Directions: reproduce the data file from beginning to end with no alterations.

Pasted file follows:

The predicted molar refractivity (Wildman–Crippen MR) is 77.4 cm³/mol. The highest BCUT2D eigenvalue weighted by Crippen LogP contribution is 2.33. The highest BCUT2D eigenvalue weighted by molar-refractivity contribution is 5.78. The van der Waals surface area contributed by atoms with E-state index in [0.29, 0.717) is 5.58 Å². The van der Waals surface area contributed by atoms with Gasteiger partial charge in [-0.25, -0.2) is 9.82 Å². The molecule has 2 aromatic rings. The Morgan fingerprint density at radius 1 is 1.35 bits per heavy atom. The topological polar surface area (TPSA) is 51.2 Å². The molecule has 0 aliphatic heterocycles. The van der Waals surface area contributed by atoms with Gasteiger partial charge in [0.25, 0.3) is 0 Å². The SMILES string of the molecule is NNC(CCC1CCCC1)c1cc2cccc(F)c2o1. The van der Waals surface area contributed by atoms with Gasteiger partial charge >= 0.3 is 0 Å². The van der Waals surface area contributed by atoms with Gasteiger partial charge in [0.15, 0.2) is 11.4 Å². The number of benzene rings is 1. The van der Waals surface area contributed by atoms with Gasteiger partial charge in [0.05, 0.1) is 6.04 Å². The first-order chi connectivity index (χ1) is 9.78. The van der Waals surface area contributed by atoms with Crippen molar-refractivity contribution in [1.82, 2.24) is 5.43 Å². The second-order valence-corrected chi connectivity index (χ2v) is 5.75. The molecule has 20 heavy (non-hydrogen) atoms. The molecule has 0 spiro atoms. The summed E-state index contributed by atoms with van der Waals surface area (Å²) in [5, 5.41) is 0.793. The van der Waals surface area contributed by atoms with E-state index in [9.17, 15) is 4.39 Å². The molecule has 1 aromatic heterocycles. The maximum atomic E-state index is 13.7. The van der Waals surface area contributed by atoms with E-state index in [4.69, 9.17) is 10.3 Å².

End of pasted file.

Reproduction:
The predicted molar refractivity (Wildman–Crippen MR) is 77.4 cm³/mol. The highest BCUT2D eigenvalue weighted by Crippen LogP contribution is 2.33. The highest BCUT2D eigenvalue weighted by molar-refractivity contribution is 5.78. The van der Waals surface area contributed by atoms with E-state index in [0.29, 0.717) is 5.58 Å². The van der Waals surface area contributed by atoms with Gasteiger partial charge in [-0.25, -0.2) is 9.82 Å². The molecule has 2 aromatic rings. The Morgan fingerprint density at radius 1 is 1.35 bits per heavy atom. The topological polar surface area (TPSA) is 51.2 Å². The molecule has 0 aliphatic heterocycles. The van der Waals surface area contributed by atoms with Gasteiger partial charge in [0.25, 0.3) is 0 Å². The SMILES string of the molecule is NNC(CCC1CCCC1)c1cc2cccc(F)c2o1. The van der Waals surface area contributed by atoms with Gasteiger partial charge >= 0.3 is 0 Å². The van der Waals surface area contributed by atoms with Gasteiger partial charge in [0.15, 0.2) is 11.4 Å². The number of benzene rings is 1. The van der Waals surface area contributed by atoms with Gasteiger partial charge in [0.05, 0.1) is 6.04 Å². The first-order chi connectivity index (χ1) is 9.78. The van der Waals surface area contributed by atoms with Crippen molar-refractivity contribution in [1.82, 2.24) is 5.43 Å². The second-order valence-corrected chi connectivity index (χ2v) is 5.75. The molecule has 20 heavy (non-hydrogen) atoms. The molecule has 0 spiro atoms. The summed E-state index contributed by atoms with van der Waals surface area (Å²) in [5, 5.41) is 0.793. The van der Waals surface area contributed by atoms with E-state index in [9.17, 15) is 4.39 Å². The molecule has 1 aromatic heterocycles. The maximum atomic E-state index is 13.7. The van der Waals surface area contributed by atoms with E-state index in [4.69, 9.17) is 10.3 Å².